Recently at her sprawling home-turned-sanctuary, dozens of birds were being nursed for broken bones and pellet gun wounds. Most were red-crowned parrots.
 
Animal cruelty laws offer about the only protection for the birds in California. That is because they are not native to the state or migratory.
 
"People complain about the noise, but they're just not educated about the birds," she said. "They don't realize these birds are endangered."

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CRITICAL THINKING QUESTION
Why didn't these parrots get attention before?
Write your answers in the comments section below


COMMENTS (40)
  • jacobh-kut
    4/26/2016 - 08:37 p.m.

    It's amazing to think that there are more of these parrots in the U.S.A. then their native country.

    Why didn't these parrots get attention before?
    Because theses parrots just started to gain popularity because of how many of them adapted to urban suburbs or city's. They are thriving in cities. More live in the cities in the U.S. then their native country!

  • jocelync-612-
    4/27/2016 - 08:45 a.m.

    These parrots did not get attention before because scientist are just starting to notice their resourcefulness, intelligence, and their ability to adapt. This was stated in paragraph 3.

  • TehyaWhite-Ste
    4/27/2016 - 11:43 a.m.

    These birds haven't got much attention because they are only recently endangered because there isn't any real laws protecting them in the U.S.

  • kaideno-kut
    4/27/2016 - 12:14 p.m.

    I think it's good that these parrots are getting special attention.The last thing we'd want is the extinction of another species.I also think we should give all types of animals more attention because there are already a lot of species on the verge of extinction.And if all of our animals die then our world would fall apart.

  • zyc-612-
    4/27/2016 - 02:01 p.m.

    These parrots didn't get attention before because many people thought that the birds were noisy and loud, so many people didn't like them. Also they didn't get attention because many scientist were focused on finding evidence, to find out if these birds really flew over the border from Mexico into Texas.

  • jahir-orv
    4/27/2016 - 03:01 p.m.

    parrots a one of the most beautiful birds in the world they should get attention anyway.

  • melissaj-Ste
    4/27/2016 - 08:14 p.m.

    Honestly, birds are not a big ticket item to use as the face of wildlife conservation. Therefore people wouldn't know that parrots might actually be going extinct in their native countries. Lots of animals are becoming extinct in their native countries for the same reason: loss of habitat. Parrots are gaining the attention of the American public, specifically the American West, is from the growing population in that area.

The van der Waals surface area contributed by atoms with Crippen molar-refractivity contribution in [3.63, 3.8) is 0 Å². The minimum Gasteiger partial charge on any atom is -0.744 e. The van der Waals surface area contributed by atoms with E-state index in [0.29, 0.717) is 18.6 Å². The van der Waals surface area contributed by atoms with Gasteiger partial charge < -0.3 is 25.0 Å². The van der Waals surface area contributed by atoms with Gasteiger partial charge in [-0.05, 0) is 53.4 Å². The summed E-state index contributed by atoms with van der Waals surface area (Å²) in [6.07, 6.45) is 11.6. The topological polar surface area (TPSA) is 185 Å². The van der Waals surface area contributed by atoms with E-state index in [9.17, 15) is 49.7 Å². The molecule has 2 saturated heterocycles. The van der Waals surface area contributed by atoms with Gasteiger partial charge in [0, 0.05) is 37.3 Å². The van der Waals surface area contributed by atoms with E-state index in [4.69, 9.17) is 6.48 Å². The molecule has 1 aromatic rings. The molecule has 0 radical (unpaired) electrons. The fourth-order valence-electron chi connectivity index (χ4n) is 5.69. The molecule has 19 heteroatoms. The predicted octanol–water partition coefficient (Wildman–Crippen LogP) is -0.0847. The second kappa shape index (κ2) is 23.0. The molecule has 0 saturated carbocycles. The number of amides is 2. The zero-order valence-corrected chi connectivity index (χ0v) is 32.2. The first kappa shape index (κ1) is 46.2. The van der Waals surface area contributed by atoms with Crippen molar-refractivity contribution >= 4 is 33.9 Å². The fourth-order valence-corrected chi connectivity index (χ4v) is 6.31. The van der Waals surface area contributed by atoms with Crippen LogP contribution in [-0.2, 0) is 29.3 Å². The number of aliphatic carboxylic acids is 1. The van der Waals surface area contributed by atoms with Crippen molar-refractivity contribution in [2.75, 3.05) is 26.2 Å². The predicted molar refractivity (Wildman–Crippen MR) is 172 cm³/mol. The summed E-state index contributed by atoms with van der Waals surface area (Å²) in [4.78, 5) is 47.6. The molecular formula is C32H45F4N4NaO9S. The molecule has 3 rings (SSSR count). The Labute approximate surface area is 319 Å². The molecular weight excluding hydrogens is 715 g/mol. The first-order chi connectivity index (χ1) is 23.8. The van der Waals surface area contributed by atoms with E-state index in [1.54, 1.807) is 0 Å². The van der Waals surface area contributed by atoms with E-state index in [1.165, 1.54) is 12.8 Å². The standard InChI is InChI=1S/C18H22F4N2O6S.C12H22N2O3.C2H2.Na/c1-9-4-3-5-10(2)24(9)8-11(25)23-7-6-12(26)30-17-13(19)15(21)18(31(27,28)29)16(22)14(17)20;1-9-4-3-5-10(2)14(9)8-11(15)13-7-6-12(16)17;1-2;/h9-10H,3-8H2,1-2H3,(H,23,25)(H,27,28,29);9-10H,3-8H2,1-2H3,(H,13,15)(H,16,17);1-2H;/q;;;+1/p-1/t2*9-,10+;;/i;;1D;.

• ben0424-yyca-byo
    4/27/2016 - 10:45 p.m.

    It is interesting that people are caring for them now. Birds have been getting attention before, but the parrots are getting attention now. I feel that we should care more about helping the animals, than caring about us. We should go and help the environment, than help us get farther in technology and focusing on that. Everyone is all only on technology now, and they don't focus on the things that are happening right in front of them. I feel that we should all stop focusing on technology, and focus on the world around us.
    Critical Thinking Question Answer: The parrots weren't in the urban cities before recently. People are not caring for the world that is happening right in front of them. Even though they get a whole lot of reminders to recycle, don't litter, and to stop polluting, people ignore this, and continue with their lives.

  • GigiSylvester-Ste
    4/28/2016 - 10:41 a.m.

    I honestly didn't know there were so many kinds of parrots here. They are getting so much attention because of their intelligence, resourcefulness and ability to adapt. There is a growing realization that the city dwellers may offer a population that could help save certain species from extinction.

  • kaleal-2-bar
    4/28/2016 - 04:07 p.m.

    These parrots did not get attention before because, as the article says, " ...of their intelligence, resourcefulness and ability to adapt." I was drawn to this article because I recognized that these red crowned parrots are a daily thing for me to see. I had no idea that they were endangered!